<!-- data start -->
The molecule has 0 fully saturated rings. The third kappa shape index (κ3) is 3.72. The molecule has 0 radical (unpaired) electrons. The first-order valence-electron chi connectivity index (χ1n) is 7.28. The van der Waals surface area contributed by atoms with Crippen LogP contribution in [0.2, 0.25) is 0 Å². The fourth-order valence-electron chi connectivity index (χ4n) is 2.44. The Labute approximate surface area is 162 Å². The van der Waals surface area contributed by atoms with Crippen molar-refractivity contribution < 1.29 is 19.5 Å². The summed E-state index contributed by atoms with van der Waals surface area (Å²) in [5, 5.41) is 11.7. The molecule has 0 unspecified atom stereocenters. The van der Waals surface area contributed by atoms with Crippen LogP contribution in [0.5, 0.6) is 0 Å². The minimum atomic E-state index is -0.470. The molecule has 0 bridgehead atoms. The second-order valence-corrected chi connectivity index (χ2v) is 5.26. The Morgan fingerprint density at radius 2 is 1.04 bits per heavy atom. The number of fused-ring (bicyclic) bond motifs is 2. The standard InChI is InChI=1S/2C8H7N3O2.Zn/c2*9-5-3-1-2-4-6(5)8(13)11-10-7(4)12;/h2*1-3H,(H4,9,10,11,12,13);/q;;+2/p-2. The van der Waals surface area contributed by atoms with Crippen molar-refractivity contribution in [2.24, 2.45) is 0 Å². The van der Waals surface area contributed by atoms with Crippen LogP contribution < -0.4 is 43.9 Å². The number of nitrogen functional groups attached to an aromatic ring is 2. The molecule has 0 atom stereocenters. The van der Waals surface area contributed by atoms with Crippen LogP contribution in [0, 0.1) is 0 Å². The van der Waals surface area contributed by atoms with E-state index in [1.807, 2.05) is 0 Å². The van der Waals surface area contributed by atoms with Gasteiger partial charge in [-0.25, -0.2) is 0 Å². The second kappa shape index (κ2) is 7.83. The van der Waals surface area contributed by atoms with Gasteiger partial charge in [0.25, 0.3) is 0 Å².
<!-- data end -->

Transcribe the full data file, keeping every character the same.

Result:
The molecule has 0 fully saturated rings. The third kappa shape index (κ3) is 3.72. The molecule has 0 radical (unpaired) electrons. The first-order valence-electron chi connectivity index (χ1n) is 7.28. The van der Waals surface area contributed by atoms with Crippen LogP contribution in [0.2, 0.25) is 0 Å². The fourth-order valence-electron chi connectivity index (χ4n) is 2.44. The Labute approximate surface area is 162 Å². The van der Waals surface area contributed by atoms with Crippen molar-refractivity contribution < 1.29 is 19.5 Å². The summed E-state index contributed by atoms with van der Waals surface area (Å²) in [5, 5.41) is 11.7. The molecule has 0 unspecified atom stereocenters. The van der Waals surface area contributed by atoms with Crippen LogP contribution in [0.5, 0.6) is 0 Å². The minimum atomic E-state index is -0.470. The molecule has 0 bridgehead atoms. The second-order valence-corrected chi connectivity index (χ2v) is 5.26. The Morgan fingerprint density at radius 2 is 1.04 bits per heavy atom. The number of fused-ring (bicyclic) bond motifs is 2. The standard InChI is InChI=1S/2C8H7N3O2.Zn/c2*9-5-3-1-2-4-6(5)8(13)11-10-7(4)12;/h2*1-3H,(H4,9,10,11,12,13);/q;;+2/p-2. The van der Waals surface area contributed by atoms with Crippen molar-refractivity contribution in [2.24, 2.45) is 0 Å². The van der Waals surface area contributed by atoms with Crippen LogP contribution < -0.4 is 43.9 Å². The number of nitrogen functional groups attached to an aromatic ring is 2. The molecule has 0 atom stereocenters. The van der Waals surface area contributed by atoms with Crippen LogP contribution in [0, 0.1) is 0 Å². The van der Waals surface area contributed by atoms with E-state index in [1.807, 2.05) is 0 Å². The van der Waals surface area contributed by atoms with Gasteiger partial charge in [-0.25, -0.2) is 0 Å². The second kappa shape index (κ2) is 7.83. The van der Waals surface area contributed by atoms with Gasteiger partial charge in [0.25, 0.3) is 0 Å².